BEIJING (AFP) - China’s foreign minister will visit North Korea this week, his office said Monday (April 30), becoming the highest-ranking Chinese official to travel there in years as Beijing moves to further improve ties with Pyongyang days after a landmark inter-Korean summit.
The Chinese foreign ministry said in a brief statement that Wang Yi will visit North Korea on Wednesday and Thursday at the invitation of his North Korean counterpart, Ri Yong Ho.
The two met in Beijing in early April, days after talks between President Xi Jinping and North Korean leader Kim Jong Un in the Chinese capital – the first meeting between the leaders since Kim inherited power from his father Kim Jong Il in 2011.
Wang will be the first Chinese foreign minister to visit the North since 2007, a lapse that highlights the rough patch that relations between the Cold War-era allies has gone through in recent years.
Former premier Wen Jiabao visited Pyongyang in 2009.
China has backed a series of United Nations sanctions against Pyongyang over its nuclear weapons programme.
But Beijing is likely eager to avoid being marginalised in the wave of diplomacy that has led to last Friday’s historic summit between Kim and the South’s President Moon Jae In.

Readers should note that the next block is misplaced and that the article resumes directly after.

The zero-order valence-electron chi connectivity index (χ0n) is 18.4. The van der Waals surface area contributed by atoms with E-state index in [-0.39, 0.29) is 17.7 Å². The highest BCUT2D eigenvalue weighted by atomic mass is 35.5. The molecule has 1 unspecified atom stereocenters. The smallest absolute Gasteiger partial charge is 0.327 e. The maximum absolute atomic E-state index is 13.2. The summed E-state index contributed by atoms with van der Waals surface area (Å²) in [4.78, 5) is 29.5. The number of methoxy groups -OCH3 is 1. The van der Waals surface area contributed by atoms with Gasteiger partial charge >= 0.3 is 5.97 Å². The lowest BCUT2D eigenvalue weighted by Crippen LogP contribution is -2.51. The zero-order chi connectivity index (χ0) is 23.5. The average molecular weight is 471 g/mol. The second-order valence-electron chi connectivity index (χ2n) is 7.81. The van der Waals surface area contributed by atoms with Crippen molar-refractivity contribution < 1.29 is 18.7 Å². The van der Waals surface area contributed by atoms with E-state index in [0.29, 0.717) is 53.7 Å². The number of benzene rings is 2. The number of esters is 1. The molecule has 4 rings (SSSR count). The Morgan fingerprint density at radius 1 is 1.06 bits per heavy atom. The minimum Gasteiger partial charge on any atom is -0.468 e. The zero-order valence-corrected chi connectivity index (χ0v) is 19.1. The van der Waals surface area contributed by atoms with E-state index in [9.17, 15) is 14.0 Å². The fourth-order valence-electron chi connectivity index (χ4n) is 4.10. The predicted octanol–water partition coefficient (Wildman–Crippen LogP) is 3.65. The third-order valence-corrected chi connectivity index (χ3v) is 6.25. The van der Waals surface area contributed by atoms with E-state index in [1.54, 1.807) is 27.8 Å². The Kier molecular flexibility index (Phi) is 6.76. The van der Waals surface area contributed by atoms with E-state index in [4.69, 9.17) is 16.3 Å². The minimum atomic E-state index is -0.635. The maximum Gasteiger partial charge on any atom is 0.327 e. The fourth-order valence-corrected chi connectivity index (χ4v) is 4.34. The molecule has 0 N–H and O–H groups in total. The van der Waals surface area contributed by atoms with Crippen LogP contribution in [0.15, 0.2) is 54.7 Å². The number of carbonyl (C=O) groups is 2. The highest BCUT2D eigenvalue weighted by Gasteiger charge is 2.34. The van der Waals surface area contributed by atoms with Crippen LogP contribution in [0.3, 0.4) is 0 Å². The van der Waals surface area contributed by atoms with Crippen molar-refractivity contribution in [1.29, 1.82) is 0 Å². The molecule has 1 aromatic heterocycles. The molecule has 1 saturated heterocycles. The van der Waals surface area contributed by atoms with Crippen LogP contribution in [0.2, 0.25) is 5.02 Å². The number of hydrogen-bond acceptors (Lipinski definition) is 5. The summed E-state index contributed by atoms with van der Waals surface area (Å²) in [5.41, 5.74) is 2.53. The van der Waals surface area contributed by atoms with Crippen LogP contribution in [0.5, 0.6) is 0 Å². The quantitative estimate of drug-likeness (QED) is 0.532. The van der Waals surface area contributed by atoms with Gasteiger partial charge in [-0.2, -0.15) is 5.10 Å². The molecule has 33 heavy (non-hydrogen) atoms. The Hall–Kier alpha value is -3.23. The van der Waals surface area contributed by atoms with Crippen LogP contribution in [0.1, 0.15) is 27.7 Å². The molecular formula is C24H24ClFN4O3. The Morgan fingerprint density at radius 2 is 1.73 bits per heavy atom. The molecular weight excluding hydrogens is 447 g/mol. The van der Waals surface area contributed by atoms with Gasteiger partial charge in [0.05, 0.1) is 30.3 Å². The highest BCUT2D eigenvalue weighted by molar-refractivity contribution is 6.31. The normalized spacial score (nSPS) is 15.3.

Now Kim is expected to meet with US President Donald Trump in the coming weeks at a time and place that have yet to be decided.
The North Korean leader has also invited Xi to visit Pyongyang, but no date has been set yet.
At their summit in the Demilitarised Zone, Kim and Moon agreed to pursue the complete denuclearisation of the peninsula.
They also decided to seek a peace treaty by the end of the year and hold talks with the United States, and possibly China, to achieve it.
The Korean War ceased in 1953 with an armistice rather than a peace treaty. China fought on the North’s side.
While China has backed punitive measure against the North, analysts say that Beijing could worry that the diplomatic thaw could lead to a deal between Pyongyang and Washington that goes against its interests.
Beijing has supported the denuclearisation of the Korean peninsula and has condemned Pyongyang’s nuclear tests.
But a divided Korea has played in its favour as the North serves as a buffer from the South, where US troops are stationed. Despite recent tensions, China remains the North’s sole major ally and top economic partner.
In the latest major diplomatic announcements, Seoul said on Sunday that Pyongyang has promised to shut its nuclear test site within weeks and invite American weapons experts to verify its closure.
Kim also said Pyongyang would have no need for nuclear weapons if it were promised it would not be invaded, according to Seoul.